There was a huge shake-up when the Chinese state-controlled collective known as ChemChina put in a massive $7.7 billion bid for the purchase of Italian tire giant Pirelli. While some people may be surprised by the idea of an Italian tire company being owned by the Chinese, there are a number of positives that can be seen here, including the chance for Pirelli to up their financial backing and compete with the likes of Michelin and Continental on a larger scale. But this part of the equation is still quite a ways away from formulating, and for now there is still a lot to consider before the buyout happens later this summer.
When Milan, Italy-based energy provider Cam Finanzaria (or Camfin for short) announced last Friday that it was in talks with an “international industrial partner” to sell its stake in Pirelli, shares rose to a 25-year high and closed at 15.23 euros. According to a report by The New York Times, “Camfin investors will continue to own as much as 49.9 percent of its capital” and Camfin’s owner Marco Tronchetti Provera will remain as acting chief executive of Pirelli, and during an official press release, Provera said that ChemChina’s “approach to business and strategic vision [will] guarantee Pirelli’s development and stability.”
Once this deal is complete, ChemChina plans to delist Pirelli and reorganize the company as they see fit before relisting it in four years’ time. The New York Times says the company will also attempt to merge Pirelli’s industrial side with the Fengshen Tires Stock Company, in the hopes of doubling its volume and further expanding Pirelli’s tread-marked footprint in Asia. The Times also added that as acting chief executive, “Mr. Tronchetti Provera will have the right to choose when to relist Pirelli.”
This kind of move is a very safe way of playing the merger game, since Italians and Pirelli fans around the world will still see the same man running the business, the same offices in Milan, and the same products rolling down streets and race tracks the world over. The only thing that is going to change is the company’s ownership and Pirelli’s presence in the Asian market. But there is more to this story than just one big buyout, for there are several powerful forces at work here; Pirelli just happens to be the most recognizable.
While on the surface it may look like Pirelli is working on expanding its Asian presence, ChemChina is looking at a larger stake in the European market while garnering access to what Autoblog calls a “guidebook on premium tire technologies.” After doing a bit of digging, we came across some interesting details as to why Camfin is so eager to sell to China in the first place.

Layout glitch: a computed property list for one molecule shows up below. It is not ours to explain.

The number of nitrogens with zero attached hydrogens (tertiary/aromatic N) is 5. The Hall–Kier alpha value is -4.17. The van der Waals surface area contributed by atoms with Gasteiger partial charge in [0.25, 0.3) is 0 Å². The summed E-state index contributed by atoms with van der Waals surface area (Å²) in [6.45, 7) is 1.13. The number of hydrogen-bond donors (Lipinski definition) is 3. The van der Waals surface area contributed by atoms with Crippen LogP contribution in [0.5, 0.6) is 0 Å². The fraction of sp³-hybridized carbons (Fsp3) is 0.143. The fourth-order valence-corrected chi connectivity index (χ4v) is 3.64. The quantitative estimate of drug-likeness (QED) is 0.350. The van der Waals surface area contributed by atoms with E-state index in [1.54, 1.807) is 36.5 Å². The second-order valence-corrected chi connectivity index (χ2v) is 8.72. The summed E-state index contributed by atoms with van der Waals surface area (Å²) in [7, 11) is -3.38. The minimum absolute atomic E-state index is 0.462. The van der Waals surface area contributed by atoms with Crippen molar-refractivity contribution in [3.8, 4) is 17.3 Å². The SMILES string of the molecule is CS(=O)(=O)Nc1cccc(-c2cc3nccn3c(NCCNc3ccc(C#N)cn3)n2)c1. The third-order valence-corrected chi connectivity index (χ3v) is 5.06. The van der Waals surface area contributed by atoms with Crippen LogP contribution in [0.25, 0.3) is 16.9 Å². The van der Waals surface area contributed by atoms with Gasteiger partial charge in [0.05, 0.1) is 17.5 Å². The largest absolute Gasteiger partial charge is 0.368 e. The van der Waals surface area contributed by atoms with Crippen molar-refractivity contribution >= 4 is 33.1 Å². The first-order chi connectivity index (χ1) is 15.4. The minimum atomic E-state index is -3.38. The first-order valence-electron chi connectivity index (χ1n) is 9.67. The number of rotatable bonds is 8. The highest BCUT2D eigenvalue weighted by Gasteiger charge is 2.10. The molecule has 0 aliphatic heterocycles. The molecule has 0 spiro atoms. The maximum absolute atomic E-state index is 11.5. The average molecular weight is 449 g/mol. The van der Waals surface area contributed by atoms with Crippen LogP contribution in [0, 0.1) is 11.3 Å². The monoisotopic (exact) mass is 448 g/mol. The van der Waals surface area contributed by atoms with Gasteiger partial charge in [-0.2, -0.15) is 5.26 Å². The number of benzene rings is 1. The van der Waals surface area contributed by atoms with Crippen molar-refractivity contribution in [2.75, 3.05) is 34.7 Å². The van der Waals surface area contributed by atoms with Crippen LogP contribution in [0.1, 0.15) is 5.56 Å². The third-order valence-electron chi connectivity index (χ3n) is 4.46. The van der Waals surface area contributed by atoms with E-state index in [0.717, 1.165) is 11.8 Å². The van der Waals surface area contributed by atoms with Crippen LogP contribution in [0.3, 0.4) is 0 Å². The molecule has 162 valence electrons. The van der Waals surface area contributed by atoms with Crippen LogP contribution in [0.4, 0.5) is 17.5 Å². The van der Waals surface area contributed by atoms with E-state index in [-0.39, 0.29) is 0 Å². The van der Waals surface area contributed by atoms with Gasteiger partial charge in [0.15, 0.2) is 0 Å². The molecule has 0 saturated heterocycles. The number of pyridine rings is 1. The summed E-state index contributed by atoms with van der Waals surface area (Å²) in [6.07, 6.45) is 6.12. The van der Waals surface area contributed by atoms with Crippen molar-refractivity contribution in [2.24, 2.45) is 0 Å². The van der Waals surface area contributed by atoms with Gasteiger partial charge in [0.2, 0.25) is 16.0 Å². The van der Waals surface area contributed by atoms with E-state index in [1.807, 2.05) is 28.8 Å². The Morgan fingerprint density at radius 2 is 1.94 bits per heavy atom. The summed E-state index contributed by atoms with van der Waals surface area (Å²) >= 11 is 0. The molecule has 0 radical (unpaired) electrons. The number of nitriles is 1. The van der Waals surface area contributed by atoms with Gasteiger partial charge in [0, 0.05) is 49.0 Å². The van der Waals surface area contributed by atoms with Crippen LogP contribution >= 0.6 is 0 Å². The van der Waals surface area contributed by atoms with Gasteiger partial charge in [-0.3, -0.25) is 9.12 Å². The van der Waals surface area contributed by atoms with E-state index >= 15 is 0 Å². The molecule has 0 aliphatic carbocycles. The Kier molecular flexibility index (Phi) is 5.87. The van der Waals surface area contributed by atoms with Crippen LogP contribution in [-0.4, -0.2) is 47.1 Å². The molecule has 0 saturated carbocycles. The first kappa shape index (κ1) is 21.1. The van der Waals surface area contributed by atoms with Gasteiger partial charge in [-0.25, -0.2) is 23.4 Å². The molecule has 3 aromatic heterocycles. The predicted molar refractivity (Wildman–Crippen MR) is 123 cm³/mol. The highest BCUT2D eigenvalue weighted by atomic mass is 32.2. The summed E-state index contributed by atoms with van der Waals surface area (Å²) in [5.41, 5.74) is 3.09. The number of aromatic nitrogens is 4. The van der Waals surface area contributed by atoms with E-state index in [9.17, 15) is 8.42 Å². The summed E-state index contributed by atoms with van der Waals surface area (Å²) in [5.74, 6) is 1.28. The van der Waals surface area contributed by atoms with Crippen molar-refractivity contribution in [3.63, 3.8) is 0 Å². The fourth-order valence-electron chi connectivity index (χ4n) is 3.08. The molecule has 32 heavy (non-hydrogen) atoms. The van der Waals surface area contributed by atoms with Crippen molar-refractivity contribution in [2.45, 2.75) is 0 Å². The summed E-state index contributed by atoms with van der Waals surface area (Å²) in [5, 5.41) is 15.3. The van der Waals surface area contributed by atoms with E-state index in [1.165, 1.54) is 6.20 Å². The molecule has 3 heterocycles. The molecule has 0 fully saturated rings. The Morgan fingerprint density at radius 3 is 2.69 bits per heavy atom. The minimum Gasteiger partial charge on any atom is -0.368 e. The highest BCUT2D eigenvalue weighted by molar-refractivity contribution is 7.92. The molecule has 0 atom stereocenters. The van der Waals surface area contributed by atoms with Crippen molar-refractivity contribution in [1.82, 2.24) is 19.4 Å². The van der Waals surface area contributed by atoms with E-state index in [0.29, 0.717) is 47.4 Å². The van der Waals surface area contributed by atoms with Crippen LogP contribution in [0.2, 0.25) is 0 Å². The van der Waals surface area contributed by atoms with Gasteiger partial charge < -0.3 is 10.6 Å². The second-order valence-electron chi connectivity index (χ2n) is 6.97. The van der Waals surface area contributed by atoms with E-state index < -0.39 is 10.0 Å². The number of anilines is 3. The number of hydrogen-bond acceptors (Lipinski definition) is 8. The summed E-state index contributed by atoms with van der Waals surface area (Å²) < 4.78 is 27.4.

According to a report by Bloomberg last year, Russian government-run Rosneft — the world’s biggest publicly traded oil producer by volume — will “rely on deals with China to withstand the latest U.S. sanctions against Russia.” Rosneft is now set to receive a direct share of Pirelli if this deal goes forward, meaning that the Italian tire company will be primarily owned by Chinese and Russian government subsidiaries.
There is also going to be a very selective order that this deal will follow, starting with the $1.9 billion buyout of CamFin’s stake in Pirelli, followed by the purchase of the remaining shares for 15 euros a pop. This is reportedly just a fraction under the “15.26-euro price where the stock last traded when the deal was announced.” And while it may sound fractional on a per-share basis, across millions of shares this adds up to being quite a lot of money.
This multi-billion dollar buyout is expected to take place over the summer, and as previously stated, Pirelli will continue to be based in Italy in order to keep more than just its Italian name. JPMorgan Chase has also reportedly agreed to provide financing for the acquisition, and according to Ren Jianxin, chairman of China National Chemical Corporation, “We are delighted with the opportunity to team up with Mr. Marco Tronchetti Provera and his team to continue to build together a world-class organization and a market leader in the global tire industry.”
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